Aluminum is challenging to sinter in a furnace as the oxide layer surrounding the particles can only be removed at extremely high temperatures, while aluminum has a relatively low melting point, which restricts the maximum sintering temperature. It is therefore very challenging to remove the oxide layer on the aluminum powder before the entire metal piece has melted. Solutions to this issue have been explored for several years, but commercialization of aluminum as a material for binder jetting remained beyond reach until, in early 2021, both metal binder jetting companies Desktop Metal and ExOne achieved major breakthroughs in the sintering of aluminum 6061 for parts produced by binder jetting technology.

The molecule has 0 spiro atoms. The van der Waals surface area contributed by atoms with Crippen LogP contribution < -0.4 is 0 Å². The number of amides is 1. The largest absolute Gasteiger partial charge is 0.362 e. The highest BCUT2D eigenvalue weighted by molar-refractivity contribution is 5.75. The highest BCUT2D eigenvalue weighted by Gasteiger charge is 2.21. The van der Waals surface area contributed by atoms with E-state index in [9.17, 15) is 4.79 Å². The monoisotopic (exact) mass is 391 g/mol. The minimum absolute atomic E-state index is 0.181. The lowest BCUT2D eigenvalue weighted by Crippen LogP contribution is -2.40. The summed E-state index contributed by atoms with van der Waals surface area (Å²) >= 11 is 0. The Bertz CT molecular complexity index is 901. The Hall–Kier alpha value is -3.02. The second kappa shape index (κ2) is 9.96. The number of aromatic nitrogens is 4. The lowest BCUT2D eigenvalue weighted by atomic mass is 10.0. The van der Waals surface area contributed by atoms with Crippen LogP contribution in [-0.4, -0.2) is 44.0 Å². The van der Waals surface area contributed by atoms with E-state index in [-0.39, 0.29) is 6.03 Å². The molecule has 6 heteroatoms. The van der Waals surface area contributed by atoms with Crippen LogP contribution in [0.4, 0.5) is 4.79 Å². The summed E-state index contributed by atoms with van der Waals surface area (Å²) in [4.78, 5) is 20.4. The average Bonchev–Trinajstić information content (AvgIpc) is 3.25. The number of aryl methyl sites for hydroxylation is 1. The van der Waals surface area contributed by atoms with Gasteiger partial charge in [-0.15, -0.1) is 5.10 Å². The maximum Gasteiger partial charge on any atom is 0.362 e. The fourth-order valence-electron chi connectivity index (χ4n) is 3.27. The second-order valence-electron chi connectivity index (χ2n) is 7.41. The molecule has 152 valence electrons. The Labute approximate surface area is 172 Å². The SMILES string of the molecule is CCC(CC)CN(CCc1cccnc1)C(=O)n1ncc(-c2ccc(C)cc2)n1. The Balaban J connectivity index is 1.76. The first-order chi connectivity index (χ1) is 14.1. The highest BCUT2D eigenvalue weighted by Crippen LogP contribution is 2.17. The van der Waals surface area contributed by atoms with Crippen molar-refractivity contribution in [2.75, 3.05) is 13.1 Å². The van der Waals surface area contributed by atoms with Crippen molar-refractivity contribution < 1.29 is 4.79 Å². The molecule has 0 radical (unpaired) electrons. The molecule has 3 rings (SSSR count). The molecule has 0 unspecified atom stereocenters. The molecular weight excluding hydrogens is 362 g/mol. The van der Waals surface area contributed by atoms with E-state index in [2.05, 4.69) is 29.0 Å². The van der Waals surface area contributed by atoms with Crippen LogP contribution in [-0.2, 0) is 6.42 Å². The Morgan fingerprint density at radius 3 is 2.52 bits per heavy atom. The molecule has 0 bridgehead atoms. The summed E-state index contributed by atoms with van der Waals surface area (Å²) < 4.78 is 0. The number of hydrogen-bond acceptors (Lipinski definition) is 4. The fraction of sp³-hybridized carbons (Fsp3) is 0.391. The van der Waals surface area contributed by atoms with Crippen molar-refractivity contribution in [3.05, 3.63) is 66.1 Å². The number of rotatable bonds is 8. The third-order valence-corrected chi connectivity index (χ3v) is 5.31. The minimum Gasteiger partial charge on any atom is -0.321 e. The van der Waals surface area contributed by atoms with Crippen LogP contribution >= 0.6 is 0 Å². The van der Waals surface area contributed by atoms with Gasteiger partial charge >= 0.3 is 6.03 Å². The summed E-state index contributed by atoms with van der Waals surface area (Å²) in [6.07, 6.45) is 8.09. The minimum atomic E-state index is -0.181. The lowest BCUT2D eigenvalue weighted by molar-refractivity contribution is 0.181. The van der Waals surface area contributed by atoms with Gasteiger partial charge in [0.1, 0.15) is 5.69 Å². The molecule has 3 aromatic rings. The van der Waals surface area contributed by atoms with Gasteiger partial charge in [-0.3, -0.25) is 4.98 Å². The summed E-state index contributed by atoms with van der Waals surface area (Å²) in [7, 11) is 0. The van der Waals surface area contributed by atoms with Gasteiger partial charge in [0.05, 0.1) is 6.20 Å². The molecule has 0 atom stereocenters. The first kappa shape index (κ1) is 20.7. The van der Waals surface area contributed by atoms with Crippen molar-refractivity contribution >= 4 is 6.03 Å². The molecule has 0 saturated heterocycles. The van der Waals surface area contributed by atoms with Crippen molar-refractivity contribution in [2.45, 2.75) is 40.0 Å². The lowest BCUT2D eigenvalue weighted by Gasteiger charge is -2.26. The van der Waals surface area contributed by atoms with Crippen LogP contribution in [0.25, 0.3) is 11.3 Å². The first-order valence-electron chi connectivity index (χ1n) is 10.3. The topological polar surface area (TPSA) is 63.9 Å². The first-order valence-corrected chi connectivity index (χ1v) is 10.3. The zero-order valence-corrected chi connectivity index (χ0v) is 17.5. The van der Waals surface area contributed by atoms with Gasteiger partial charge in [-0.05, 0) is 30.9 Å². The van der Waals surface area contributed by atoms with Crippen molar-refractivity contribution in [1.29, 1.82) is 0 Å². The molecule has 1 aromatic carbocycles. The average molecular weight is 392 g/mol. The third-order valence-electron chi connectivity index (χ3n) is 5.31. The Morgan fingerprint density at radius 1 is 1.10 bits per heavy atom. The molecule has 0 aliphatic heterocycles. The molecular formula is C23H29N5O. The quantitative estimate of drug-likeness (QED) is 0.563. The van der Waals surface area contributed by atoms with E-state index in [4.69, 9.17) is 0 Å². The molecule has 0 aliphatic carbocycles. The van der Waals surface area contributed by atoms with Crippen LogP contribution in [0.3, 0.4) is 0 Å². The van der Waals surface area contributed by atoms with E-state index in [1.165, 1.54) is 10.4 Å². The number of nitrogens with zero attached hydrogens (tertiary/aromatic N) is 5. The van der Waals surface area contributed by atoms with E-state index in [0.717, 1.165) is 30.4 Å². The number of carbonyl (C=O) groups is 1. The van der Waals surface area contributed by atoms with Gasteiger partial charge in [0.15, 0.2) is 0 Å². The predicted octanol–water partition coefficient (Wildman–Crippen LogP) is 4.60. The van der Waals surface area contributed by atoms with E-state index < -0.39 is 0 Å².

Aluminum alloys could also prove to be valuable and very cost-effective materials for high-throughput WAAM processes. The use of various aluminum alloys in WAAM is currently an actively researched field. The AM materials portfolio of voestalpine Böhler includes a non-specified aluminum wire for WAAM.
Nickel alloys and especially certain proprietary superalloys, such as Inconel, Hastelloy and Waspaloy, represent one of the most commercially interesting and high-growth areas of material development for additive manufacturing in the short and medium term. Nickel superalloys are particularly attractive for use in the energy generation/oil & gas segment.
Inconel and Incoloy have registered trademarks of Special Metals Corporation. Inconel refers to a family of austenitic nickel-chromium-based superalloys and is the most common family of nickel superalloys used in AM processes. Inconel alloys are resistant to oxidation and corrosion and well suited for service in extreme environments.